The two most important components of Berlusconi’s alliance, his own Forza Italia and the post-fascist National Alliance, led by Gianfranco Fini, established a joint list for the elections, and plan to unite shortly into one large right-wing party. In addition, the separatist Northern League and the relatively insignificant autonomy movement (Mpa—Movimento per Autonomia) stood as part of the “People of Freedom” alliance.

Prior to the election, Veltroni had united the Left Democrats (successor to the Communist Party), the Christian Democratic Margherita and several smaller groupings into the Democratic Party. The DP models itself after the American Democrats and advances a similar pro-business economic program. The only ally of the Democrats was the group “Italy of Values” (Italia dei Valori), led by the former anti-corruption judge Antonio Di Pietro, which gained 5 percent of the total won by Veltroni’s camp.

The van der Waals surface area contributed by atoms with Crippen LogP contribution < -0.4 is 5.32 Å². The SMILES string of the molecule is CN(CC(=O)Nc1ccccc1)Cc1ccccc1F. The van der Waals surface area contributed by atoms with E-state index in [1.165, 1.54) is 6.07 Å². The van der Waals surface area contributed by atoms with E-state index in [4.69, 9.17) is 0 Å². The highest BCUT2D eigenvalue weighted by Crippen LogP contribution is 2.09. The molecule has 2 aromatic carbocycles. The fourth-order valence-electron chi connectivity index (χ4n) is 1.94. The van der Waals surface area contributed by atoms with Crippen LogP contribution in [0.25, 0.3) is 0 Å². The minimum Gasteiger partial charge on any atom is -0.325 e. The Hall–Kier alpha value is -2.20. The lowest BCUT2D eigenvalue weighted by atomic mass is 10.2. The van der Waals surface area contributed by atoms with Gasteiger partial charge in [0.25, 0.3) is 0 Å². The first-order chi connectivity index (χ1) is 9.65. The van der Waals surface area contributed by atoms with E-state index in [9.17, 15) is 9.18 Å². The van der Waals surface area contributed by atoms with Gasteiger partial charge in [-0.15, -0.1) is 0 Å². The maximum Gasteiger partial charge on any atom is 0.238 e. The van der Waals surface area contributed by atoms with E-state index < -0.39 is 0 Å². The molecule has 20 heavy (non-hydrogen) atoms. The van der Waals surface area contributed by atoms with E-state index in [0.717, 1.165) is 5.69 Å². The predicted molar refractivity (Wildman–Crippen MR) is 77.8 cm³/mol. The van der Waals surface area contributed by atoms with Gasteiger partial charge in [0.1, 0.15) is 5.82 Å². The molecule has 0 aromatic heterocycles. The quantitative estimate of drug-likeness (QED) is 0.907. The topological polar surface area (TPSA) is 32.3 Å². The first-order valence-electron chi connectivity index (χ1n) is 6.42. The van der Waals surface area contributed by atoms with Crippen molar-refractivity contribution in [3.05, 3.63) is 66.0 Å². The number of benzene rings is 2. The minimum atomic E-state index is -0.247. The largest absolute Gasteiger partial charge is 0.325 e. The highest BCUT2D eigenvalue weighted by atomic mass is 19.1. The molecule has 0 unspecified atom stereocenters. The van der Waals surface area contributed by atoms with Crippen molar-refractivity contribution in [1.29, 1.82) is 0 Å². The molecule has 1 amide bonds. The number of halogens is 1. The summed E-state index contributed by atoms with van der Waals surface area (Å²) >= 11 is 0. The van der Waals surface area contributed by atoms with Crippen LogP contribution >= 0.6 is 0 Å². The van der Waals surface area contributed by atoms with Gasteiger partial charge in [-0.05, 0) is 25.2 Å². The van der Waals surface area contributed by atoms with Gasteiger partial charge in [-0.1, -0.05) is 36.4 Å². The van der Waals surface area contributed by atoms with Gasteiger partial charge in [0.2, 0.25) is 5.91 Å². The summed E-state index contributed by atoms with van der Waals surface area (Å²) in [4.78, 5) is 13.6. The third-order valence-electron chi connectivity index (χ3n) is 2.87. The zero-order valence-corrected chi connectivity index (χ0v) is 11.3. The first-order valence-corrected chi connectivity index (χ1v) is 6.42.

Collapse of the Rainbow Left

Veltroni had refused to cooperate with the parties on the left wing of the previous government coalition led by Romano Prodi. These parties then, of necessity, established their own election alliance—the Rainbow Left (Sinistra arcobaleno). This alliance was made up of Refounded Communism (Rifondazione Comunista), the Greens, the Italian Communists (PdCI) and the Democratic Left (SD), a split-off from the former Left Democrats.

The Rainbow Left suffered the worst defeat in the election. At the time of its foundation, leaders of the alliance predicted it would garner around 15 percent of the vote. Opinion polls prior to the election put support for the alliance at 7 percent. In the event, the alliance won a little more than 3 percent—insufficient to enter parliament.